Curmudgeonly Barron’s columnist Alan Abelson follows up on Council of Economic Advisers chief Gregory Mankiw’s laudatory comments about outsourcing earlier this week with a proposal:
“We suspect there are legions of highly qualified economists in Bangalore or Guangdong who would leap at the opportunity to do the council’s work for a modest fraction of what the council pays its people. We respectfully propose that Mr. Mankiw practice what he preaches by introducing the glories of free trade into his little bureaucracy.”
While cost is part of Abelson’s argument for outsourcing Mankiw’s job, he also thinks there could hardly be any reduction in quality:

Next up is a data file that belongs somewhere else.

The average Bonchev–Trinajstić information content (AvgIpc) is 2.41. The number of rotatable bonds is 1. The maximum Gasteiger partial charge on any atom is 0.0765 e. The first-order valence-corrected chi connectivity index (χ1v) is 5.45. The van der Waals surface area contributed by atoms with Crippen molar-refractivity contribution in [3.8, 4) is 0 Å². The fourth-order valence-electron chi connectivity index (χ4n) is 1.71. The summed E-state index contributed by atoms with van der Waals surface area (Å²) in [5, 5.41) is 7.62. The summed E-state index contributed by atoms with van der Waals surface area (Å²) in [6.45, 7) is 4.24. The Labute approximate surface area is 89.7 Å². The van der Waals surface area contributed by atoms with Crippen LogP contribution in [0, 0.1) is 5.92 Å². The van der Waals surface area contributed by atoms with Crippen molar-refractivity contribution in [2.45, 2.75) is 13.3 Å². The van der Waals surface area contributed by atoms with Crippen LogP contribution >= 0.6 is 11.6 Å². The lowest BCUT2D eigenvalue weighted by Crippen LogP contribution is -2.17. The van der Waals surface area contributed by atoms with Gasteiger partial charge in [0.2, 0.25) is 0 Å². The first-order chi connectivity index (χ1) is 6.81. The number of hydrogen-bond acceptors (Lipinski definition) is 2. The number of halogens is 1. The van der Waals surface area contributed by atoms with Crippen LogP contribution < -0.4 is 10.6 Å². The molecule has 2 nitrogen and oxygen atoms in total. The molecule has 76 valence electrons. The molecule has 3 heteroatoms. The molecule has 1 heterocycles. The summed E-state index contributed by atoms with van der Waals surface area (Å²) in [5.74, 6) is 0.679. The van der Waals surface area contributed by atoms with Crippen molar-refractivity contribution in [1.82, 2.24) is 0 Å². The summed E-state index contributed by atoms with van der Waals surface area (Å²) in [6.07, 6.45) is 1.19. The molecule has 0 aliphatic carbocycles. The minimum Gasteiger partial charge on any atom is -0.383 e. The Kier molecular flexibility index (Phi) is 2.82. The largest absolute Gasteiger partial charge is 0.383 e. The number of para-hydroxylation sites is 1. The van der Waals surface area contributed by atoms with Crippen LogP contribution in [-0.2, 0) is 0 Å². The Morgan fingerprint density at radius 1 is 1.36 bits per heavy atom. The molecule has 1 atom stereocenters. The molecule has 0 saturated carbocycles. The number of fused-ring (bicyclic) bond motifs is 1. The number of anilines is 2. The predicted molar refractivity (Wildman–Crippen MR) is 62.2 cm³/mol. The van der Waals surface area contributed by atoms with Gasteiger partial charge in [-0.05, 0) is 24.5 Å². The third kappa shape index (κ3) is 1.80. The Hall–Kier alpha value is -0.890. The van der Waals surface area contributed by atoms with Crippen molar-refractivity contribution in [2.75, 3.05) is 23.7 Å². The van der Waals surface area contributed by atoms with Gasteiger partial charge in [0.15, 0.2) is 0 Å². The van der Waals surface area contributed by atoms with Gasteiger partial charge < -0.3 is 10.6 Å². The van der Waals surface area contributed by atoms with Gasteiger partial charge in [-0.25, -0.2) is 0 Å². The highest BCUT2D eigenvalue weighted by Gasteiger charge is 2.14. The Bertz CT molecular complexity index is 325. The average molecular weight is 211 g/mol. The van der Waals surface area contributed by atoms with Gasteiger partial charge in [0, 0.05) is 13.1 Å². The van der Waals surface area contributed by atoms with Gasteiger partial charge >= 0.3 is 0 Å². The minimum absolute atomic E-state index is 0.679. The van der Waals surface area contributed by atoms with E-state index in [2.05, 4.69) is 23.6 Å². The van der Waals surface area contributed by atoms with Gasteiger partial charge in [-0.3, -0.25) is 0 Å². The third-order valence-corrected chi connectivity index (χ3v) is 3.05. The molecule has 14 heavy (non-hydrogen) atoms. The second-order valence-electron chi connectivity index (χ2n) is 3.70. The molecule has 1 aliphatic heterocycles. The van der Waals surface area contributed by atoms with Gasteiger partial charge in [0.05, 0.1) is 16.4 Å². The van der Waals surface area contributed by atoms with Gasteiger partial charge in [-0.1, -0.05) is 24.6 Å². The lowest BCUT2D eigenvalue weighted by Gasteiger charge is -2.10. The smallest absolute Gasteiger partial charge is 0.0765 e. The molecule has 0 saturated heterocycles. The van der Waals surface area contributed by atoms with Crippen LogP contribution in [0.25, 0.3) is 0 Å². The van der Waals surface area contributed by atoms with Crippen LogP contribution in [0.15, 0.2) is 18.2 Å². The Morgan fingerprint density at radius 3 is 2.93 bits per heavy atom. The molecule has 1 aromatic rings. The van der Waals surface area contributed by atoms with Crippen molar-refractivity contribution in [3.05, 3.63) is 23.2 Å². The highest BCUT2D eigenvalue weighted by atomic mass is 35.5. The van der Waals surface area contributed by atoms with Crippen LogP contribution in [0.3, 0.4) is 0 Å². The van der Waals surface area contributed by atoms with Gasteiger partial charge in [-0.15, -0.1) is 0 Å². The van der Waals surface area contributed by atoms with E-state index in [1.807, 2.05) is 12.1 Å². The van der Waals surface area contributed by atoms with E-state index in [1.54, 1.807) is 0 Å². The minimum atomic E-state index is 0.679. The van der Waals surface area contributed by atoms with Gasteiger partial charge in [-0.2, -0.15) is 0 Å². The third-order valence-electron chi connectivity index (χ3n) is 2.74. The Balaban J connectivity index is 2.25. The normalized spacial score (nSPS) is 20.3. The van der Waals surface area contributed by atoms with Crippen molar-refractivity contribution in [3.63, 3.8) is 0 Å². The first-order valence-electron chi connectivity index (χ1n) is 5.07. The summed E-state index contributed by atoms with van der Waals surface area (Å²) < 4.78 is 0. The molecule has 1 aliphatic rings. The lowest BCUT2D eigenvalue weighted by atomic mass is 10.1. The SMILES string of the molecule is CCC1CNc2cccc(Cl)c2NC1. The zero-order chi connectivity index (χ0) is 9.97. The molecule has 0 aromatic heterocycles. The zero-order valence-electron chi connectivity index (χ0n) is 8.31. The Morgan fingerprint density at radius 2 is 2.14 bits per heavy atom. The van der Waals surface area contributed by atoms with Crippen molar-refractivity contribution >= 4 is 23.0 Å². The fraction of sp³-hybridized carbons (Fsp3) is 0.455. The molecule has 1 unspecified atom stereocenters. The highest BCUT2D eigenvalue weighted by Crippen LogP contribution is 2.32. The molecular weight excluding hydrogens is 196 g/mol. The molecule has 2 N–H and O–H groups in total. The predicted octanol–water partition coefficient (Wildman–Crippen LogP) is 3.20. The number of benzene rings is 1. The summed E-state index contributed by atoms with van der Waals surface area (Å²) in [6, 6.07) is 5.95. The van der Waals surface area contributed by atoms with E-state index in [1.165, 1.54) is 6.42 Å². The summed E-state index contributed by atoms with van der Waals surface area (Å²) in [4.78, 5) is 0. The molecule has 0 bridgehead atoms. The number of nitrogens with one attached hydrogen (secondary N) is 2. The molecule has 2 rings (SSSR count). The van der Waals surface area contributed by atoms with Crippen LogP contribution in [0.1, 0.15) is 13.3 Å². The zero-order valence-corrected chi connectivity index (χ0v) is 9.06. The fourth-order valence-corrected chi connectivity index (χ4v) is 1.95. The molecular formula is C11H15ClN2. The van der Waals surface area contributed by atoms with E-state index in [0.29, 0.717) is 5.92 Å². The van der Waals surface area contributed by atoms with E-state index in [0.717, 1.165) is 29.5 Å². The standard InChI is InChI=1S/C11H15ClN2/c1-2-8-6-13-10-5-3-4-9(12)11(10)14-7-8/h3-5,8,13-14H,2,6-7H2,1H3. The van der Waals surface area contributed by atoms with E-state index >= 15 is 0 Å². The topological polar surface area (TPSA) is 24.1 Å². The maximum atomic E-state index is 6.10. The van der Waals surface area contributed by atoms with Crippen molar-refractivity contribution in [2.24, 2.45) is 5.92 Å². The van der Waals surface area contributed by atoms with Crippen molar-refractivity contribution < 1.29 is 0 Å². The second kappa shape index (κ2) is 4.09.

“Early last year (under a different but equally luminous honcho), it predicted that in 2003 payrolls would swell by 1.7 million. As it happened, that forecast was a tad errant since not a single, solitary job was added last year and, indeed, some were lost; and we confidently venture that this year’s estimate of 2.6 million net new jobs also will prove wildly — make that ludicrously — optimistic. So, operating on the basis, as the council manifestly does, that a miss is as good a mile, our putative Indian economists couldn’t have done — or possibly do — any worse.”
I disagree with Abelson, and I’m sure he does too, but that doesn’t mean his suggestion isn’t at least a little bit funny.
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